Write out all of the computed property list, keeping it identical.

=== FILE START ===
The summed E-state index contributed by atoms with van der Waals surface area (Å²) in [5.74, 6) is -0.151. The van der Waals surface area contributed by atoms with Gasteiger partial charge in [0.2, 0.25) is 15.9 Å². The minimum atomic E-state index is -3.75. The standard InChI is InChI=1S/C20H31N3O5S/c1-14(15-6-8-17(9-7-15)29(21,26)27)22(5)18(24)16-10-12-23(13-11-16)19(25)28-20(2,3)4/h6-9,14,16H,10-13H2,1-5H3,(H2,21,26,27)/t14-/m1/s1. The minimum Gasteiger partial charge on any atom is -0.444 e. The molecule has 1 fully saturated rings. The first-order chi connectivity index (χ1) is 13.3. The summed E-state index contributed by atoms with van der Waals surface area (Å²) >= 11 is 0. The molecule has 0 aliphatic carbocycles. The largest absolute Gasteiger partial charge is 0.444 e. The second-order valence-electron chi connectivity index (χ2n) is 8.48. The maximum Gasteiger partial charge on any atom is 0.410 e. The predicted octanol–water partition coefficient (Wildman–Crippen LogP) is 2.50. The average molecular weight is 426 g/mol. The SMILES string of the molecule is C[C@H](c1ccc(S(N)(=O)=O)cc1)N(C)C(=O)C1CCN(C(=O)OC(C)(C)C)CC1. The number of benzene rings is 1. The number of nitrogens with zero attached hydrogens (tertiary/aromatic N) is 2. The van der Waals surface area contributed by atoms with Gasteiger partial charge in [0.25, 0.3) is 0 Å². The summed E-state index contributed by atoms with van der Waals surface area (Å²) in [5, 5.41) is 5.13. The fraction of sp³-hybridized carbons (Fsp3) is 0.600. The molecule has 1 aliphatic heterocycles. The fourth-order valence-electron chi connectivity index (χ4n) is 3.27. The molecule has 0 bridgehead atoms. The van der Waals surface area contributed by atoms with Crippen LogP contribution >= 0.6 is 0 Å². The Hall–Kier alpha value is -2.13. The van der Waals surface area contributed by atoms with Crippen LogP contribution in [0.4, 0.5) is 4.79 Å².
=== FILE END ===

The summed E-state index contributed by atoms with van der Waals surface area (Å²) in [5.74, 6) is -0.151. The van der Waals surface area contributed by atoms with Gasteiger partial charge in [0.2, 0.25) is 15.9 Å². The minimum atomic E-state index is -3.75. The standard InChI is InChI=1S/C20H31N3O5S/c1-14(15-6-8-17(9-7-15)29(21,26)27)22(5)18(24)16-10-12-23(13-11-16)19(25)28-20(2,3)4/h6-9,14,16H,10-13H2,1-5H3,(H2,21,26,27)/t14-/m1/s1. The minimum Gasteiger partial charge on any atom is -0.444 e. The molecule has 1 fully saturated rings. The first-order chi connectivity index (χ1) is 13.3. The summed E-state index contributed by atoms with van der Waals surface area (Å²) >= 11 is 0. The molecule has 0 aliphatic carbocycles. The largest absolute Gasteiger partial charge is 0.444 e. The second-order valence-electron chi connectivity index (χ2n) is 8.48. The maximum Gasteiger partial charge on any atom is 0.410 e. The predicted octanol–water partition coefficient (Wildman–Crippen LogP) is 2.50. The average molecular weight is 426 g/mol. The SMILES string of the molecule is C[C@H](c1ccc(S(N)(=O)=O)cc1)N(C)C(=O)C1CCN(C(=O)OC(C)(C)C)CC1. The number of benzene rings is 1. The number of nitrogens with zero attached hydrogens (tertiary/aromatic N) is 2. The van der Waals surface area contributed by atoms with Gasteiger partial charge in [0.25, 0.3) is 0 Å². The summed E-state index contributed by atoms with van der Waals surface area (Å²) in [5, 5.41) is 5.13. The fraction of sp³-hybridized carbons (Fsp3) is 0.600. The molecule has 1 aliphatic heterocycles. The fourth-order valence-electron chi connectivity index (χ4n) is 3.27. The molecule has 0 bridgehead atoms. The van der Waals surface area contributed by atoms with Crippen LogP contribution >= 0.6 is 0 Å². The Hall–Kier alpha value is -2.13. The van der Waals surface area contributed by atoms with Crippen LogP contribution in [0.4, 0.5) is 4.79 Å².